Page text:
Health care debate plagued by skewed words

By By Whitney Fitts

By Whitney Fitts

The death gap, as Carston Oliver calls it, is a set of stairs followed by a flower box, a 20-foot gap and a railing to land on another set of stairs. Oliver jumps this on his bike.

“The risks I take are calculated, but there is big potential for something to go bad,” said Oliver, a junior in engineering. “The risk is there and if something did go wrong, I would definitely need health care.”

Lucky for Oliver, he’s not one of the 5 million college students without health care, a number provided by Lookout Mountain Group, a nonpartisan grass-roots coalition of college health professionals. But 5 million still leaves out plenty of students.

As traditional college students, we’re young and feel as if we’re immortal, which, for better or for worse, prompts us to take on risks that other ages responsibly shy away from. Health care is important for everyone, but at our age, we tend to be a high risk group and need to be insured. This makes the debate about health care reform imperative for us.

The debate has been an emotional one. The short-term changes we make will be with us for a long time. But as I watch the swirl of rage and outbursts we’re tolerating as “discussions,” I begin to think that we’ve started spinning things in less-than-truthful ways, and we’re probably not being as honest with ourselves as we should be about these new options for reform. I’ve noticed a few instances where the skewing of words and ideas by opposers have been especially troublesome.

Death panels: This one sounds scary, but no worries, no one’s out to kill grandma, grandpa8212;or you, for that matter. With all of our medical advances, we are able to keep a heart pumping indefinitely, but just because you can doesn’t always mean you should. Quality of life is different than quantity of life. If you want to live out every breath, even if it’s in an unconscious vegetable state kept going only by machines, that’s just fine and it’s your right to do so. For those who would like not to be resuscitated if things head that way, on a government plan it would be nice to have the option to consult with a doctor about that option beforehand, just like you can now with private plans. That is the only truth to this phantom health care problem, which obviously has been blown out of proportion and retitled to scare the masses.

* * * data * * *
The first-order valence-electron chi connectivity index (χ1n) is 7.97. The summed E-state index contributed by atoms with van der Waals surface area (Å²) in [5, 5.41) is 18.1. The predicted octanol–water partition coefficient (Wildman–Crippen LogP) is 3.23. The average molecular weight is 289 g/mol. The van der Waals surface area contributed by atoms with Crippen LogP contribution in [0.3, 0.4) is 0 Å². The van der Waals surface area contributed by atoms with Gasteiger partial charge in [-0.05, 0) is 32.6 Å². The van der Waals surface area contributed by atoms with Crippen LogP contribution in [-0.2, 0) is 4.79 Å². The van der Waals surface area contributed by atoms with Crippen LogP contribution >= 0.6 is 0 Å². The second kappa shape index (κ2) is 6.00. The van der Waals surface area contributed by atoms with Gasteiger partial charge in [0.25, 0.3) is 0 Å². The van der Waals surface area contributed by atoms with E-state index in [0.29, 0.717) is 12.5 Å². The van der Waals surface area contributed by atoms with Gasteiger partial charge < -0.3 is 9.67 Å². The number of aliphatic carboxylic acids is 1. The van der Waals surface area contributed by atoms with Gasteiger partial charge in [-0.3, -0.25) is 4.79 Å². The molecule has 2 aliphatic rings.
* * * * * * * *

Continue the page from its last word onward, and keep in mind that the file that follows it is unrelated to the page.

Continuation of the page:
Government option: In a country where we place value on free market and competition, we shouldn’t be scared of a little bit of it. A government option isn’t going to put the health care industry out of business; it’s only going to add a bit of competition to an industry that’s gotten a little out of shape. Private insurance will still be there for everyone who wants it; those who can’t afford it aren’t buying it anyway.

One-payer system: If you like Intermountain Healthcare in Utah, then you like the one-payer system. It’s not communism, it’s just a good plan.

Reform is going to drop the bottom out of our already plummeting budget deficit: According to a study on Medicaid and the Uninsured conducted by the Kaiser Commission, $56 billion was spent on health care for the uninsured in 2008 and was never compensated. That means in a roundabout way, we paid for that, and it was expensive.

There’s so much un-levelheadedness going on with the health care debate right now. Let’s try to do our part by keeping our cool and not letting false facts get the best of us.